As mentioned previously, public key encryption and decryption can be very processor intensive. Further, the public key encryption and decryption operations being discussed are (for purposes of the current discussion) intended to authenticate identity, not assure privacy. This being the case, it is not actually necessary to encrypt all the information in question in order to digitally sign it and to validate that it hasn't changed (i.e., that the integrity of the information has been preserved). Rather, all that is necessary is to calculate some type of unique checksum over the information in question and then encrypt that checksum. A checksum is the result from a computational algorithm acting on the information in question such that if a single bit of that information changes, the resulting checksum will change.

Generation of such checksums is possible with a family of computational algorithms known as one-way hash functions. Through these functions, you can process a large collection of information and derive a much smaller set of information, referred to as a hash code. You might think of a hash function as a logical, nondestructive meat grinder. When you grind a piece of meat with it, you don't destroy the meat, but you get out a pile of ground round that is unique for every piece of meat you put into it. So, if I put the same piece of meat through the grinder twice, I get two identical batches of ground round.

Some very desirable traits of useful one-way hash functions are the creation of a unique hash code for a unique collection of bits comprising the source document and the inability (or at least great computational difficulty) to predict what hash code will be generated (without passing the information in question through the one-way hash code algorithm) from a given collection of bits. Probably, the most popular one-way hash code in use in the smart card world is the SHA-1 algorithm.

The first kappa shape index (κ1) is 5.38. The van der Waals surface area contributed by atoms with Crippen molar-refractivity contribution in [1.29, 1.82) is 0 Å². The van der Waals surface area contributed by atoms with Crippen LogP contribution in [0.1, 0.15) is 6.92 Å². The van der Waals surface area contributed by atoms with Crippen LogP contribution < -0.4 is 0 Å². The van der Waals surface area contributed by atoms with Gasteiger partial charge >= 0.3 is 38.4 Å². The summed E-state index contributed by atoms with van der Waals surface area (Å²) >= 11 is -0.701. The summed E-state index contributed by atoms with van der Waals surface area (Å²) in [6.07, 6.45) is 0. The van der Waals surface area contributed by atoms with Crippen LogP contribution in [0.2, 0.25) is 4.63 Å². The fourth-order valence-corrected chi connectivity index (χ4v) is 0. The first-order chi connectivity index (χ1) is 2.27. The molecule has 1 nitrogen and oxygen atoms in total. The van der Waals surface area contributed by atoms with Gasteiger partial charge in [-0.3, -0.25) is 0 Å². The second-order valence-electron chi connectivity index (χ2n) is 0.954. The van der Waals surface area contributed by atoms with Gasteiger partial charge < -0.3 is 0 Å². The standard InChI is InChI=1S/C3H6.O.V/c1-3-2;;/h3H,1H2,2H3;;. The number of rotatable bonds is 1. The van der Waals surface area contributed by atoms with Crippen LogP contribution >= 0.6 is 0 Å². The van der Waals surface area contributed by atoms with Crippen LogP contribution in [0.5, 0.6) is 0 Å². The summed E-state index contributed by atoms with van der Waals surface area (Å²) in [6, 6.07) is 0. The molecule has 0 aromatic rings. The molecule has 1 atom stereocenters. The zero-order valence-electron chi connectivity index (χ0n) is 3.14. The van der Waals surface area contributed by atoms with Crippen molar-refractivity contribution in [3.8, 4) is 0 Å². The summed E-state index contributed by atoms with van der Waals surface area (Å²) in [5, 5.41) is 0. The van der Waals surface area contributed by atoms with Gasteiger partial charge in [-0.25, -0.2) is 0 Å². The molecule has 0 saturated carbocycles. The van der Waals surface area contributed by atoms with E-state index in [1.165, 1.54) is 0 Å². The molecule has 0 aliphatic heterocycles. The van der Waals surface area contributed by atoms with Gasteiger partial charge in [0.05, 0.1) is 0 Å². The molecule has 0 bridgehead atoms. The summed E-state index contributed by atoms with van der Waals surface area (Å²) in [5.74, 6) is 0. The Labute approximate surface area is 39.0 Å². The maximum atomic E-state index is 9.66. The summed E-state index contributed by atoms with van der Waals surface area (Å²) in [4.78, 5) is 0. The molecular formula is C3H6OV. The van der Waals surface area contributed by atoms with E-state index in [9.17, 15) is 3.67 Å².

A variant of one-way hash functions has been developed that also requires a key, in addition to the information in question, before a one-way hash code can be computed. These functions are referred to as message authentication codes, or MACs. They are useful for confirming integrity of information as well as authenticating identities associated with the information, but without guaranteeing the privacy of the information. A variant on this theme involves the use of public key cryptography in conjunction with one-way hash functions; this is the mechanism that is most generally called a digital signature as opposed to the definition suggested earlier.

Digital Signatures